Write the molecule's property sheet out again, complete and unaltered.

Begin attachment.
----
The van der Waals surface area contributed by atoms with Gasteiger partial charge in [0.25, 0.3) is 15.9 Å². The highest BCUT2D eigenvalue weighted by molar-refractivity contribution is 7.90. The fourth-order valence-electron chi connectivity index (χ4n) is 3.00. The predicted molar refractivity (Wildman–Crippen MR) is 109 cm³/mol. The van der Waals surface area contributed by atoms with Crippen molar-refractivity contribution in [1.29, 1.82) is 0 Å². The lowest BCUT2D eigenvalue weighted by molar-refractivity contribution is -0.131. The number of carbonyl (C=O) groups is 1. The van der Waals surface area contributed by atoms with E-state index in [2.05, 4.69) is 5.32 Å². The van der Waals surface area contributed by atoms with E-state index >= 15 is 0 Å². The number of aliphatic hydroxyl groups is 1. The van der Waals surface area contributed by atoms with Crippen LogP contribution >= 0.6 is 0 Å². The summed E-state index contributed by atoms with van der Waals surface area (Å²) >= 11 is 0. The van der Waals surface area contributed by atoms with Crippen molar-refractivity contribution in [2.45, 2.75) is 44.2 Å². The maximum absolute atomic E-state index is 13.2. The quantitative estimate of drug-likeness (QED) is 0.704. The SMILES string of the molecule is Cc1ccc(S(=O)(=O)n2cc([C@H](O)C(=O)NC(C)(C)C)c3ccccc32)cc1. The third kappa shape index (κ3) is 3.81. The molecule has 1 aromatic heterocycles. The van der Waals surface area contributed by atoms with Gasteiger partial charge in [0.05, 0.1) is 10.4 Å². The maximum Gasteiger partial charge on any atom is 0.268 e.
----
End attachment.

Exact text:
The van der Waals surface area contributed by atoms with Gasteiger partial charge in [0.25, 0.3) is 15.9 Å². The highest BCUT2D eigenvalue weighted by molar-refractivity contribution is 7.90. The fourth-order valence-electron chi connectivity index (χ4n) is 3.00. The predicted molar refractivity (Wildman–Crippen MR) is 109 cm³/mol. The van der Waals surface area contributed by atoms with Crippen molar-refractivity contribution in [1.29, 1.82) is 0 Å². The lowest BCUT2D eigenvalue weighted by molar-refractivity contribution is -0.131. The number of carbonyl (C=O) groups is 1. The van der Waals surface area contributed by atoms with E-state index in [2.05, 4.69) is 5.32 Å². The van der Waals surface area contributed by atoms with E-state index >= 15 is 0 Å². The number of aliphatic hydroxyl groups is 1. The van der Waals surface area contributed by atoms with Crippen LogP contribution >= 0.6 is 0 Å². The summed E-state index contributed by atoms with van der Waals surface area (Å²) >= 11 is 0. The van der Waals surface area contributed by atoms with Crippen molar-refractivity contribution in [2.45, 2.75) is 44.2 Å². The maximum absolute atomic E-state index is 13.2. The quantitative estimate of drug-likeness (QED) is 0.704. The SMILES string of the molecule is Cc1ccc(S(=O)(=O)n2cc([C@H](O)C(=O)NC(C)(C)C)c3ccccc32)cc1. The third kappa shape index (κ3) is 3.81. The molecule has 1 aromatic heterocycles. The van der Waals surface area contributed by atoms with Gasteiger partial charge in [0.05, 0.1) is 10.4 Å². The maximum Gasteiger partial charge on any atom is 0.268 e.